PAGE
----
ROBERT SIEGEL, host:
A White House document has reignited the debate over the whether the government should regulate greenhouse gases. Last month, the Environmental Protection Agency issued a preliminary determination, ruling that six greenhouse gases endanger public health. As NPR's Elizabeth Shogren reports, the document that's come to light raises questions about the EPA's findings.
ELIZABETH SHOGREN: The document was quietly posted on the Web site where the government lists proposed regulations. It didn't get much attention until a Capitol Hill hearing this morning. A Republican senator, John Barrasso from Wyoming, grilled EPA administrator Lisa Jackson about it.
Senator JOHN BARRASSO (Republican, Wyoming): It's here, nine pages. This is a smoking gun.
SHOGREN: The document is a compilation of comments from about a dozen agencies that was put together by the White House Office of Management and Budget. It suggests that the EPA finding could lower the bar for what kind of pollution endangers the public. That could potentially force the agency to regulate noise and electromagnetic fields. It also warns that regulating carbon dioxide could have serious economic consequences, especially for small businesses and small communities. And as Barrasso pointed out, the document disagrees with the way the EPA interprets the science.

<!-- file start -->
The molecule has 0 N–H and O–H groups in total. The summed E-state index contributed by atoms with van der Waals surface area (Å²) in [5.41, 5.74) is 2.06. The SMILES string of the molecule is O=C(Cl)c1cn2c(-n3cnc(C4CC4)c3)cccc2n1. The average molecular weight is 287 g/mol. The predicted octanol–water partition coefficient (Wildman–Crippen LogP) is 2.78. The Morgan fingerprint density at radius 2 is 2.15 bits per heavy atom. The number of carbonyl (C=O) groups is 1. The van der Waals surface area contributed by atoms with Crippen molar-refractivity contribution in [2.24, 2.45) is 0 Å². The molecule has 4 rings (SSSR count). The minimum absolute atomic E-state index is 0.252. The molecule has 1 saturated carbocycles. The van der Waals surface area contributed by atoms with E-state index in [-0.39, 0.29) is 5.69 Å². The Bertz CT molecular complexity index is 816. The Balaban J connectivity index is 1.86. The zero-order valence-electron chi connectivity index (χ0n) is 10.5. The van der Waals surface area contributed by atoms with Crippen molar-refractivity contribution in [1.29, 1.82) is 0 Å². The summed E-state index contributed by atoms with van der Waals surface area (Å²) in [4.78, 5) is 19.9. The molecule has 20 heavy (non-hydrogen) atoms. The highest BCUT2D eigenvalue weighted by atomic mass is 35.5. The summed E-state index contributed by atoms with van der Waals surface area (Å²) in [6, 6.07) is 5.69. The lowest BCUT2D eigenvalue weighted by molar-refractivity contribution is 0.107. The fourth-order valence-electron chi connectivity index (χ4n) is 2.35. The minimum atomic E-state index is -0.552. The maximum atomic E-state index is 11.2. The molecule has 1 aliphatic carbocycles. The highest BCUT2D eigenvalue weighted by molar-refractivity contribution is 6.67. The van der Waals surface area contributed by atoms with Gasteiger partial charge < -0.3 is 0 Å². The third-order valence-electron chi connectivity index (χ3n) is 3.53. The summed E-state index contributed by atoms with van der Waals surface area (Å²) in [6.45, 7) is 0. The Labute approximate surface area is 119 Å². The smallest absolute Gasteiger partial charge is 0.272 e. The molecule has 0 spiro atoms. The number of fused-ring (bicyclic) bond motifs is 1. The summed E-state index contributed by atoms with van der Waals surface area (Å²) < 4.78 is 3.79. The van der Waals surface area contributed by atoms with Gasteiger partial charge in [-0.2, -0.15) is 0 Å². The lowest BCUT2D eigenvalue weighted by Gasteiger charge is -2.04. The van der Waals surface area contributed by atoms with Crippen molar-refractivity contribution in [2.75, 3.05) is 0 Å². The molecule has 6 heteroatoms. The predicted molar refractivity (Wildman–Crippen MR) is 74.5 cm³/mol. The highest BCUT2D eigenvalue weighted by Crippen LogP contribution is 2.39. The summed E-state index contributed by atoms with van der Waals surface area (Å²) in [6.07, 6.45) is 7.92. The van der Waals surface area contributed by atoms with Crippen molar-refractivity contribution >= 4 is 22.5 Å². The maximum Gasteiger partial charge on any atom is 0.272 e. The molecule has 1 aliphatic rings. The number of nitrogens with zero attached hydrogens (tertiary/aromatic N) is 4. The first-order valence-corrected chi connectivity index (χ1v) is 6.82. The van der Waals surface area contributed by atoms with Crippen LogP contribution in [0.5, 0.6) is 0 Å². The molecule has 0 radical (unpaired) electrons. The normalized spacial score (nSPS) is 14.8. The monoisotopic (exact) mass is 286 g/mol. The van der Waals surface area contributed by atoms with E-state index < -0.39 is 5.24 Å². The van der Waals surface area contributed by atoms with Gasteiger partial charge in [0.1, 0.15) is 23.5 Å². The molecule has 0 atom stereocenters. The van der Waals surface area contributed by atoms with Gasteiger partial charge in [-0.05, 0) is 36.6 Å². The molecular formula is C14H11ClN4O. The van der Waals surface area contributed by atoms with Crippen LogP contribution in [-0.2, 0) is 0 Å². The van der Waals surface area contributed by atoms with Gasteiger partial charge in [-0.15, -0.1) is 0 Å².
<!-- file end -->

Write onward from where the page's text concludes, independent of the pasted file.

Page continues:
Sen. BARRASSO: Counsel in this administration repeatedly, repeatedly questions the lack of scientific support that you have for this proposed finding.
Ms. LISA JACKSON (Administrator, Environmental Protection Agency): I disagree with several of the characterizations.
SHOGREN: Jackson says her agency relied on strong scientific analysis when it determined that greenhouse gases harm health and welfare by fouling air quality and increasing heat waves, wildfires and droughts. She also said her finding does not automatically require the EPA to regulate greenhouse gas emissions, and if the agency does, it won't target small businesses and public services.
Ms. JACKSON: We, under the Clean Air Act, have the potential to regulate all those sources you talk about now for other contaminants - schools and hospitals and farms and Dunkin' Donuts - and we don't.
SHOGREN: White House officials say the document does not represent the official administration policy. But spokesman Ben LaBolt stressed that the Obama administration does not want the EPA to regulate greenhouse gas emissions. It wants Congress to pass a bill that would cap emissions and set up a market-based program, giving financial incentives to cut pollution.
Mr. BEN LABOLT (Obama Administration Spokesman): The legislative path is the one that we are actively pursuing.
SHOGREN: Some industry representatives say the White House document shows that the EPA may be may be stretching the science to increase its regulatory might. Some environmentalists were flabbergasted that such a document came out of the Obama administration. They say there's no question: greenhouse gases endanger public health.
Elizabeth Shogren, NPR News, Washington.
NPR transcripts are created on a rush deadline by Verb8tm, Inc., an NPR contractor, and produced using a proprietary transcription process developed with NPR. This text may not be in its final form and may be updated or revised in the future. Accuracy and availability may vary. The authoritative record of NPR’s programming is the audio record.